Sunday, June 22, 2008
Beetroot is one of the few surviving plants on our allotment that hasn't been munched by greedy, gluttonous slugs and snails. I think that our plot, being positioned next to the rolls of old rotten carpet and waste ground is asking for trouble. When I walk up the path and, towards the old timers in our allotment group, I notice they have beautifully formed, perfectly pristine lettuces growing in the neatest rows with no trace of gorging snails. But it's OK, I'm not bitter or envious, despite once thinking our plot was being sabotaged by people sprinkling weed seeds all over our once ,very neat raised beds. I guess it's just a slightly irritating learning curve of what to grow and what not to bother trying to grow.
So it's a good job we like beetroot as much as we do, as this is going to be our bulk crop this summer along with the fennel, which so far, is also doing mighty fine.
Beetroot raw, grated with carrots and mixed with lemon juice and a peppery olive oil is my favourite way to eat it. I also love it roasted with rosemary and garlic then cooled, sliced and eaten with horseradish and a strong cheddar in a sandwich. Or, like I first mentioned, grating it raw and mixing it with creme fraiche, dill and Dijon mustard and topped with deliciously meaty, smoked eel. If you're put off my eating eel because of the way it looks alive, don't be. When smoked, it is really tasty with a firm texture and deep oily flavour - excellent with beetroot.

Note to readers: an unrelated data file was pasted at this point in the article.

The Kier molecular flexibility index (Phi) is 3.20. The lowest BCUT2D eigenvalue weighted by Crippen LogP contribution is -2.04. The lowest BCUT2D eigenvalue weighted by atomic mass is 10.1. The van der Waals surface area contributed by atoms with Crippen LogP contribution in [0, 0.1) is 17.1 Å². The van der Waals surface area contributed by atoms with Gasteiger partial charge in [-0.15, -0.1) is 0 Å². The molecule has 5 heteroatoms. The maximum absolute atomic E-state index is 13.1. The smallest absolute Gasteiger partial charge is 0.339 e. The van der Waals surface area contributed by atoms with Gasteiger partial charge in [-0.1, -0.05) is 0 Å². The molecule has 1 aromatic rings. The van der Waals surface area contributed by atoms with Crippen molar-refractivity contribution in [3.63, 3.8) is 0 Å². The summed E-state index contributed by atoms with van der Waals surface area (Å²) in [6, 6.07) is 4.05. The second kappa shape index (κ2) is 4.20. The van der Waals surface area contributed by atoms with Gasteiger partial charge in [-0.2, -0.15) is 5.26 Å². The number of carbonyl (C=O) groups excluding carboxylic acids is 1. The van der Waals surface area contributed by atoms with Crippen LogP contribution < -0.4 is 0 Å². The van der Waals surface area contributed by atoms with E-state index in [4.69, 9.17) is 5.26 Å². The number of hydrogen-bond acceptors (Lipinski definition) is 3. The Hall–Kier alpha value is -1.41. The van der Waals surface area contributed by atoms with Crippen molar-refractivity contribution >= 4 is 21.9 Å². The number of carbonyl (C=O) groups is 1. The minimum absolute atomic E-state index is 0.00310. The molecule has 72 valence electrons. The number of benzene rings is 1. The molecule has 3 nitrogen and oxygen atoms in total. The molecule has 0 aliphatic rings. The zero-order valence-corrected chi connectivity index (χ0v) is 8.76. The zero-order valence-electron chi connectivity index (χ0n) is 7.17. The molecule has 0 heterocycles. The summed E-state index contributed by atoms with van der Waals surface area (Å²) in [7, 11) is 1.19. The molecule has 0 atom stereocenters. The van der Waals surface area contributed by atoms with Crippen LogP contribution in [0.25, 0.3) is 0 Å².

Tuesday, June 10, 2008
Two weekends ago, Stu and I stayed in a yurt belonging to some friends of ours. It is set in a beautiful secluded meadow in Suffolk, surrounded by mature trees and acres of pasture. I think it was the most relaxing (child free) 24 hours we had had in four years. We sat and read books and the Saturday papers and cycled to The Low House in Laxfield, where we ate well and watched the locals arrive in 007 themed costumes before cycling back with a bit more speed than we arrived.
I was pleased to have some quiet time, as the previous week I ordered a book from Amazon called the The Creative Family, written by American blogging Mum of three, Amanda Soule. I don't regularly read her blog, Soule Mama but I was aware of it. Other blogs were raving about this book and the reviews on Amazon were very complimentary so I bought it. I wanted to get on the 'good mama' band waggon instead of being the grumpy selfish one I so often am. I read this book while at the yurt, and I have to say, I turned into a holistic, patient, creative, positive and gentle Mama almost instantly. Wow, the wonder of books and the gentle persuasion of words and pictures.
So while we were listening to nothing but birds chirping in the glorious meadow -